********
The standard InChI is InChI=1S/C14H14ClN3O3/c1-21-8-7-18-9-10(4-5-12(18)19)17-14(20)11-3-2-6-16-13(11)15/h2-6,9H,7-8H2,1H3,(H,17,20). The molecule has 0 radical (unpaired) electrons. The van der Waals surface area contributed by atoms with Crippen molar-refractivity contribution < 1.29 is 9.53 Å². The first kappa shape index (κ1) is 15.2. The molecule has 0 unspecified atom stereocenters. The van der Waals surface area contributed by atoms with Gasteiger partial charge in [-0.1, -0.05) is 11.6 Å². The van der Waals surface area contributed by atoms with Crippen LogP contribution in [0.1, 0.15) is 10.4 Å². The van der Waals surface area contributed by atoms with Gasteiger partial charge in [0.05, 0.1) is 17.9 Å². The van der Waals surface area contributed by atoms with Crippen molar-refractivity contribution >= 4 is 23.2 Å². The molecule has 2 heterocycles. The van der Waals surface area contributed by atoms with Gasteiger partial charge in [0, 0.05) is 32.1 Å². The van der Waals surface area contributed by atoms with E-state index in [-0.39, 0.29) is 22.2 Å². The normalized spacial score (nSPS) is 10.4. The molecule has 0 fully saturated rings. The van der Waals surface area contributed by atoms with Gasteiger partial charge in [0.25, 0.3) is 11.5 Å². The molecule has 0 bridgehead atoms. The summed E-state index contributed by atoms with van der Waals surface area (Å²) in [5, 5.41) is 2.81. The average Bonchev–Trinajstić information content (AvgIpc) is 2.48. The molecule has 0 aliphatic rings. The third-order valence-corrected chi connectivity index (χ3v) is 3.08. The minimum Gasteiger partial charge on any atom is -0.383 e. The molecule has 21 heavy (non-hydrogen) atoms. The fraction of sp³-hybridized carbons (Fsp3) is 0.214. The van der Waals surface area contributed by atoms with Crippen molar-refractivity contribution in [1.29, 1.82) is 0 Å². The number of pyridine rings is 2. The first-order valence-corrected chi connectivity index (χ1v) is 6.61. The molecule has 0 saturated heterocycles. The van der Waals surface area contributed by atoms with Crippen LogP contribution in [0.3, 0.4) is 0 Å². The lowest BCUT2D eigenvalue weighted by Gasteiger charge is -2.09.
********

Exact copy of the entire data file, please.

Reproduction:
The standard InChI is InChI=1S/C14H14ClN3O3/c1-21-8-7-18-9-10(4-5-12(18)19)17-14(20)11-3-2-6-16-13(11)15/h2-6,9H,7-8H2,1H3,(H,17,20). The molecule has 0 radical (unpaired) electrons. The van der Waals surface area contributed by atoms with Crippen molar-refractivity contribution < 1.29 is 9.53 Å². The first kappa shape index (κ1) is 15.2. The molecule has 0 unspecified atom stereocenters. The van der Waals surface area contributed by atoms with Gasteiger partial charge in [-0.1, -0.05) is 11.6 Å². The van der Waals surface area contributed by atoms with Crippen LogP contribution in [0.1, 0.15) is 10.4 Å². The van der Waals surface area contributed by atoms with Gasteiger partial charge in [0.05, 0.1) is 17.9 Å². The van der Waals surface area contributed by atoms with Crippen molar-refractivity contribution >= 4 is 23.2 Å². The molecule has 2 heterocycles. The van der Waals surface area contributed by atoms with Gasteiger partial charge in [0, 0.05) is 32.1 Å². The van der Waals surface area contributed by atoms with E-state index in [-0.39, 0.29) is 22.2 Å². The normalized spacial score (nSPS) is 10.4. The molecule has 0 fully saturated rings. The van der Waals surface area contributed by atoms with Gasteiger partial charge in [0.25, 0.3) is 11.5 Å². The molecule has 0 bridgehead atoms. The summed E-state index contributed by atoms with van der Waals surface area (Å²) in [5, 5.41) is 2.81. The average Bonchev–Trinajstić information content (AvgIpc) is 2.48. The molecule has 0 aliphatic rings. The third-order valence-corrected chi connectivity index (χ3v) is 3.08. The minimum Gasteiger partial charge on any atom is -0.383 e. The molecule has 21 heavy (non-hydrogen) atoms. The fraction of sp³-hybridized carbons (Fsp3) is 0.214. The van der Waals surface area contributed by atoms with Crippen molar-refractivity contribution in [1.29, 1.82) is 0 Å². The number of pyridine rings is 2. The first-order valence-corrected chi connectivity index (χ1v) is 6.61. The molecule has 0 saturated heterocycles. The van der Waals surface area contributed by atoms with Crippen LogP contribution in [0.3, 0.4) is 0 Å². The lowest BCUT2D eigenvalue weighted by Gasteiger charge is -2.09.